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Aug. 27 p.m. update: Blanket of smoke moderates the fire today

By Michael Condon

Special to Plumas News

Fire activity was minimal over most of the Dixie Fire today as a thick layer of smoke blanketed the fire area.  The northeast wind was light enough that it did not generate the mixing of the atmosphere necessary to lift out the smoke.  This kept a lid on the fire which is great, but it also kept aircraft grounded and made breathing uncomfortable for residents and especially for firefighters.

But the work goes on and the less intense fire activity made it easier for firefighters to get in close to the fire’s edge for direct line construction and mop up.

Fire activity was very limited near Taylorsville today, allowing firefighters to continue aggressive mop up operations along the base of Mt Jura.  Preparation continues to the south east of  Taylorsville, widening the dozer lines and improving the protection around structures. This is in advance of the potential push of the Grizzly spot fire to the west towards Taylorsville.

Mop up and patrol continues in Genesee Valley.  The north side of the Genesee Road is very secure.  There are three separate spot fires that crossed the valley to the south.  The one getting most of the attention is the Grizzly spot fire.  The spot fire burning near Peel Ridge has already merged with the Grizzly spot fire. There is a third spot fire burning further to the east near the Flournoy Bridge.  This spot fire is also expected to merge with the Grizzly spot fire.  Firefighters are anticipating this and building a network of fire lines designed to catch all of this fire as it moves to the east.

The Grizzly spot fire has spotted over Grizzly Ridge both last night and again today.  Firefighters were well prepared for this and picked up all of the spots before the could become established.

The plan, according to Operations Section Chief Chad Cook, is to light backfires off the top of the ridge just ahead of the fire as it approaches the ridge top.  This will provide additional width to the fire-lines already in place allowing firefighters to deal with a low intensity back-fire rather than an intense fire running up to the ridge.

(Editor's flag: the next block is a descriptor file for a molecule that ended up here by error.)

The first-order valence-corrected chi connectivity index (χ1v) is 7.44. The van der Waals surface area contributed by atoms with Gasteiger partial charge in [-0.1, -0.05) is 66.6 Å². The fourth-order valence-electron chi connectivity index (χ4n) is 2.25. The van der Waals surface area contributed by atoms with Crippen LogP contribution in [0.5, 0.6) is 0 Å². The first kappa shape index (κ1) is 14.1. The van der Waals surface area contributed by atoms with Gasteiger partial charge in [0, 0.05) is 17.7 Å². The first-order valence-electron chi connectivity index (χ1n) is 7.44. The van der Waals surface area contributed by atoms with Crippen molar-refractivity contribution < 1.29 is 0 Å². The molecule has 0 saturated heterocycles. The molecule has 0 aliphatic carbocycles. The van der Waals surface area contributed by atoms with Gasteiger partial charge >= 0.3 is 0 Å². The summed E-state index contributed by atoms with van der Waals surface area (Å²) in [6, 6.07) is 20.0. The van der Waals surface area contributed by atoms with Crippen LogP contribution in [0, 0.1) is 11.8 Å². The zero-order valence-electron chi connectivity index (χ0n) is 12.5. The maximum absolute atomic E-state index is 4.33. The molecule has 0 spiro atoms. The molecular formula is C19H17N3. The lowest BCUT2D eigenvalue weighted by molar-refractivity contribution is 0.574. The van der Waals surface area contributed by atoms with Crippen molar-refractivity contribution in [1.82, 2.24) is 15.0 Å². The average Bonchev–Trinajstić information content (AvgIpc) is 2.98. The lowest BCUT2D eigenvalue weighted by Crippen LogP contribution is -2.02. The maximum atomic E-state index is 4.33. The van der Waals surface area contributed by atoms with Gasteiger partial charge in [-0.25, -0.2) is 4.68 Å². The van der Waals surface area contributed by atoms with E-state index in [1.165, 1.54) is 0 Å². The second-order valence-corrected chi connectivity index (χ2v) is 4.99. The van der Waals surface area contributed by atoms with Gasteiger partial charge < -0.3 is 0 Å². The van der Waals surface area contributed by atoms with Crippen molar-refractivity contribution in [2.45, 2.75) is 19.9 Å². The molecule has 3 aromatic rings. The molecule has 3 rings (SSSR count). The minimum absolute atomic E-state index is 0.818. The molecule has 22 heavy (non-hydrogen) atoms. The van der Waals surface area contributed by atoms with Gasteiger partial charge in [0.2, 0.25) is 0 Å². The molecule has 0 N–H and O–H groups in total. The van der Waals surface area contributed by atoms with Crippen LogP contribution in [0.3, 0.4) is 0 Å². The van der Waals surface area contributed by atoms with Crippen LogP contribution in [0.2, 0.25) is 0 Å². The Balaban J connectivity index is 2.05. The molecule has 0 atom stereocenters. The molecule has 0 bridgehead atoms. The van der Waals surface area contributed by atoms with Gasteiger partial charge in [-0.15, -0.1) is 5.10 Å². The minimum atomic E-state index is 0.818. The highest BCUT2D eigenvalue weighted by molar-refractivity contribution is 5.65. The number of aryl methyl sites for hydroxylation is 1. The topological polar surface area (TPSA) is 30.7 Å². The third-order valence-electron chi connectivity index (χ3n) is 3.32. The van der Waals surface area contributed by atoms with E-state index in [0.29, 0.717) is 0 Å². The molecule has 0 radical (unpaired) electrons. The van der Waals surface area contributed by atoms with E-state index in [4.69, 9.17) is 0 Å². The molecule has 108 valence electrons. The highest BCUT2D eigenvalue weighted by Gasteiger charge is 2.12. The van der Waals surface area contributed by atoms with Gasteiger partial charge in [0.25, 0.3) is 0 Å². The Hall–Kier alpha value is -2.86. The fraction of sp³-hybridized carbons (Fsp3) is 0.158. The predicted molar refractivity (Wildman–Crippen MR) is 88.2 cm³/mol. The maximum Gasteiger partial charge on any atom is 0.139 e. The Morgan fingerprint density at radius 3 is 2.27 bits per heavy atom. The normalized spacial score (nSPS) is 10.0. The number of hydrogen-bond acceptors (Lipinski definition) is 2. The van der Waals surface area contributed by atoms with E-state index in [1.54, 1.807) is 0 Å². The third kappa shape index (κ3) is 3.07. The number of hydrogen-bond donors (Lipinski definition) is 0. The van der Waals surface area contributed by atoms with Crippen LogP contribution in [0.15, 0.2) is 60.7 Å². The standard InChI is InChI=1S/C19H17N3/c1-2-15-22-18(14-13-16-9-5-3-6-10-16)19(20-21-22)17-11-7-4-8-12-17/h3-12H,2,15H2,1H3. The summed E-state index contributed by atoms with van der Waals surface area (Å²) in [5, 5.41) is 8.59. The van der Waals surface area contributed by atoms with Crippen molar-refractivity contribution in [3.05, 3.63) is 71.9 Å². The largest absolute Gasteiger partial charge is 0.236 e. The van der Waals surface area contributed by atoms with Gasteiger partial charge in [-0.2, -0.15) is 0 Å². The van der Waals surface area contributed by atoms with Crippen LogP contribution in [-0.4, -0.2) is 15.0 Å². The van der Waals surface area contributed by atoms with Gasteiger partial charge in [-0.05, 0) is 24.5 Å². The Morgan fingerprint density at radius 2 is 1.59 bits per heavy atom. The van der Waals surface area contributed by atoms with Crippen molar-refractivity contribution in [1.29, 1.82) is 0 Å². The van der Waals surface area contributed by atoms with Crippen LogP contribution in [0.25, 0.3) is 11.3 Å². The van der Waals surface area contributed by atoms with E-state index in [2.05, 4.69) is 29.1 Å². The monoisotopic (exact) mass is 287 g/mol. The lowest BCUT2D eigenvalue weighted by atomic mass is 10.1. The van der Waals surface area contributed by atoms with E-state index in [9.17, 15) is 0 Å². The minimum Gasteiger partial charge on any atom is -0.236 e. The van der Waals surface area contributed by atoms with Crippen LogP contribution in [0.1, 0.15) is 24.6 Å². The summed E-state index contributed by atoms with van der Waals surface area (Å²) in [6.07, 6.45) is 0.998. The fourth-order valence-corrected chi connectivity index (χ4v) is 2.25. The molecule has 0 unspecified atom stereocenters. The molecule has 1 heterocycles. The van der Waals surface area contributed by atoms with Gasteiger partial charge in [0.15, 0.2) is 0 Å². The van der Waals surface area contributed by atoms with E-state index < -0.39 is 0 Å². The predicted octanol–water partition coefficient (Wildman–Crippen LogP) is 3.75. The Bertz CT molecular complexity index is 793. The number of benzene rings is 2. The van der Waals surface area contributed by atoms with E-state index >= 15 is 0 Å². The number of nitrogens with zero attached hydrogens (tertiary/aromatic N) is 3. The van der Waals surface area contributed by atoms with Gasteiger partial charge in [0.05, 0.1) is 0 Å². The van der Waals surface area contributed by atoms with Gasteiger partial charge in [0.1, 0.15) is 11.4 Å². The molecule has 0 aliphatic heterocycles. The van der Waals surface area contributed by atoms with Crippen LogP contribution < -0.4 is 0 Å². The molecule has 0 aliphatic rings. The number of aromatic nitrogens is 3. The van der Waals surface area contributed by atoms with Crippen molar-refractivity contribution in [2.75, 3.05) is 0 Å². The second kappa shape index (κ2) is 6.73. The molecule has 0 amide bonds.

Firefighters estimate the fire is still almost 9 miles from Cromberg, almost 6 miles from Greenhorn, 16.5 miles from Davis Lake and just over 8.5 miles from Quincy.

In Lassen County several fire crews continue patrolling and mopping up around the communities of Janesville and Millford.  Highway 36 between the Highway 44 junction and Westwood remains closed as crews continue to mop up the fire adjacent to the highway.  The mandatory evacuation order was reduced to a warning south of Hwy 36 from Devil’s Corral east to Korver Rd and south to Gold Run Road.

Crews on the north end of the fire continue building fire line and mopping up in an effort to prevent any further spread towards Old Station and Hat Creek.

Tactical patrols continue in the Antelope Lake, Lake Almanor, Dyer Mountain and the communities of Mill Creek and Mineral.

Stronger winds and lower humidity could increase fire activity over the next few days.

The fire grew by 2,256 acres today for a total size of 752,928 acres. Containment increased slightly to 47 percent.


Team transitions

Firefighters normally work shifts of 12 hours or longer, seven days a week, while assigned to an incident.  The work can be grueling whether they are cutting fire-line as part of a hot shot crew or building maps in the planning section.  Eating fire camp food and sleeping on the ground in fire camp while away from your family can be very taxing.  Longer fire seasons with fires lasting weeks and months rather than just days add up to serious mental and physical fatigue.  To address this agencies have policies that require two days off after two weeks in the case of federal personnel and three weeks for CALFIRE.

This rotation applies to the incident management teams as well as the firefighters and support personnel.  As a result, the incident management teams for both the east zone, which is a federal team, and the west zone, which is a CALFIRE team are in the process of transitioning to new teams.  This transition takes a couple of days to make sure the incoming team members are completely up to speed and can take control of the incident seamlessly.  You can expect to seem some new faces managing the Dixie Fire over the next couple of days.




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